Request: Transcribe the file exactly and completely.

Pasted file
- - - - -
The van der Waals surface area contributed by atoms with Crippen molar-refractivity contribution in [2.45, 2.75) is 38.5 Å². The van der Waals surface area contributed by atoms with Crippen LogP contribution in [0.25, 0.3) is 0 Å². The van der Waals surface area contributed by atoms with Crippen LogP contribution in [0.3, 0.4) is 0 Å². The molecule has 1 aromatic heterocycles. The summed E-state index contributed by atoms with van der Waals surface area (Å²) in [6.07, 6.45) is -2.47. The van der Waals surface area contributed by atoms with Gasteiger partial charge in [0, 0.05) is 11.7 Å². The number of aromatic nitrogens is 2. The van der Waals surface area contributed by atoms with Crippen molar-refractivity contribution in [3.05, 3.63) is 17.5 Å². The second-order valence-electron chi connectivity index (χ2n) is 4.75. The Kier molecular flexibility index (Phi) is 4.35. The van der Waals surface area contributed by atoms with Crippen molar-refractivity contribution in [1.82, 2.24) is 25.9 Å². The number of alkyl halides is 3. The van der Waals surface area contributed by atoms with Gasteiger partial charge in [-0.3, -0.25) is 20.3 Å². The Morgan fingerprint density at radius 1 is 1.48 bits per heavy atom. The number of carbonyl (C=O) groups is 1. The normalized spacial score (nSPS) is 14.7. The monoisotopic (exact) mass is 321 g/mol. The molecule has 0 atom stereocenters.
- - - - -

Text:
The van der Waals surface area contributed by atoms with Crippen molar-refractivity contribution in [2.45, 2.75) is 38.5 Å². The van der Waals surface area contributed by atoms with Crippen LogP contribution in [0.25, 0.3) is 0 Å². The van der Waals surface area contributed by atoms with Crippen LogP contribution in [0.3, 0.4) is 0 Å². The molecule has 1 aromatic heterocycles. The summed E-state index contributed by atoms with van der Waals surface area (Å²) in [6.07, 6.45) is -2.47. The van der Waals surface area contributed by atoms with Gasteiger partial charge in [0, 0.05) is 11.7 Å². The number of aromatic nitrogens is 2. The van der Waals surface area contributed by atoms with Crippen molar-refractivity contribution in [3.05, 3.63) is 17.5 Å². The second-order valence-electron chi connectivity index (χ2n) is 4.75. The Kier molecular flexibility index (Phi) is 4.35. The van der Waals surface area contributed by atoms with Crippen molar-refractivity contribution in [1.82, 2.24) is 25.9 Å². The number of alkyl halides is 3. The van der Waals surface area contributed by atoms with Gasteiger partial charge in [-0.3, -0.25) is 20.3 Å². The Morgan fingerprint density at radius 1 is 1.48 bits per heavy atom. The number of carbonyl (C=O) groups is 1. The normalized spacial score (nSPS) is 14.7. The monoisotopic (exact) mass is 321 g/mol. The molecule has 0 atom stereocenters.